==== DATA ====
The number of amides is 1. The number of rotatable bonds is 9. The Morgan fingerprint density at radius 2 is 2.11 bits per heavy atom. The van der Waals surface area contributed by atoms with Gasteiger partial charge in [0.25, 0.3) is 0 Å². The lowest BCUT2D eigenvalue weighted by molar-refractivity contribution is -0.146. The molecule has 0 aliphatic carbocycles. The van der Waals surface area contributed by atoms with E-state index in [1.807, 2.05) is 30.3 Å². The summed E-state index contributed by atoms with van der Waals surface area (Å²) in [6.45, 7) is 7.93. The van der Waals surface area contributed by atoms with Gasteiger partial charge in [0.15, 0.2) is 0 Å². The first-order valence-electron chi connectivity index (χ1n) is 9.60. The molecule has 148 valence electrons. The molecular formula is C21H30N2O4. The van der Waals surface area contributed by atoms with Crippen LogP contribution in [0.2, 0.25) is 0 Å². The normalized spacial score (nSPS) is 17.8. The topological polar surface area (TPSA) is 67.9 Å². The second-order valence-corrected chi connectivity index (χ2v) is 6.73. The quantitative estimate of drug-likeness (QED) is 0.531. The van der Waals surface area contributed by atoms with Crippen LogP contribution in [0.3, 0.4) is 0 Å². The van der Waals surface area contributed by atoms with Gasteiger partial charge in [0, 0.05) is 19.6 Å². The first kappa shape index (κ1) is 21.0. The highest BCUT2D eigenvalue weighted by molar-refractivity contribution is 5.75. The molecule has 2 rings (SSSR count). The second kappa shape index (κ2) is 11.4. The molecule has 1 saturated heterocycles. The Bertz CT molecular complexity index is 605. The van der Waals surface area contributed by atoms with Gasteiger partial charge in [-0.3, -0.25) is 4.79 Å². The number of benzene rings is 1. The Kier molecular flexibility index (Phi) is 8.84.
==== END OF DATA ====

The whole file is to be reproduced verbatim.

The number of amides is 1. The number of rotatable bonds is 9. The Morgan fingerprint density at radius 2 is 2.11 bits per heavy atom. The van der Waals surface area contributed by atoms with Gasteiger partial charge in [0.25, 0.3) is 0 Å². The lowest BCUT2D eigenvalue weighted by molar-refractivity contribution is -0.146. The molecule has 0 aliphatic carbocycles. The van der Waals surface area contributed by atoms with E-state index in [1.807, 2.05) is 30.3 Å². The summed E-state index contributed by atoms with van der Waals surface area (Å²) in [6.45, 7) is 7.93. The van der Waals surface area contributed by atoms with Gasteiger partial charge in [0.15, 0.2) is 0 Å². The first-order valence-electron chi connectivity index (χ1n) is 9.60. The molecule has 148 valence electrons. The molecular formula is C21H30N2O4. The van der Waals surface area contributed by atoms with Crippen LogP contribution in [0.2, 0.25) is 0 Å². The normalized spacial score (nSPS) is 17.8. The topological polar surface area (TPSA) is 67.9 Å². The second-order valence-corrected chi connectivity index (χ2v) is 6.73. The quantitative estimate of drug-likeness (QED) is 0.531. The van der Waals surface area contributed by atoms with Crippen LogP contribution in [0.3, 0.4) is 0 Å². The van der Waals surface area contributed by atoms with Gasteiger partial charge in [0, 0.05) is 19.6 Å². The first kappa shape index (κ1) is 21.0. The highest BCUT2D eigenvalue weighted by molar-refractivity contribution is 5.75. The molecule has 2 rings (SSSR count). The second kappa shape index (κ2) is 11.4. The molecule has 1 saturated heterocycles. The Bertz CT molecular complexity index is 605. The van der Waals surface area contributed by atoms with Gasteiger partial charge in [-0.3, -0.25) is 4.79 Å². The number of benzene rings is 1. The Kier molecular flexibility index (Phi) is 8.84.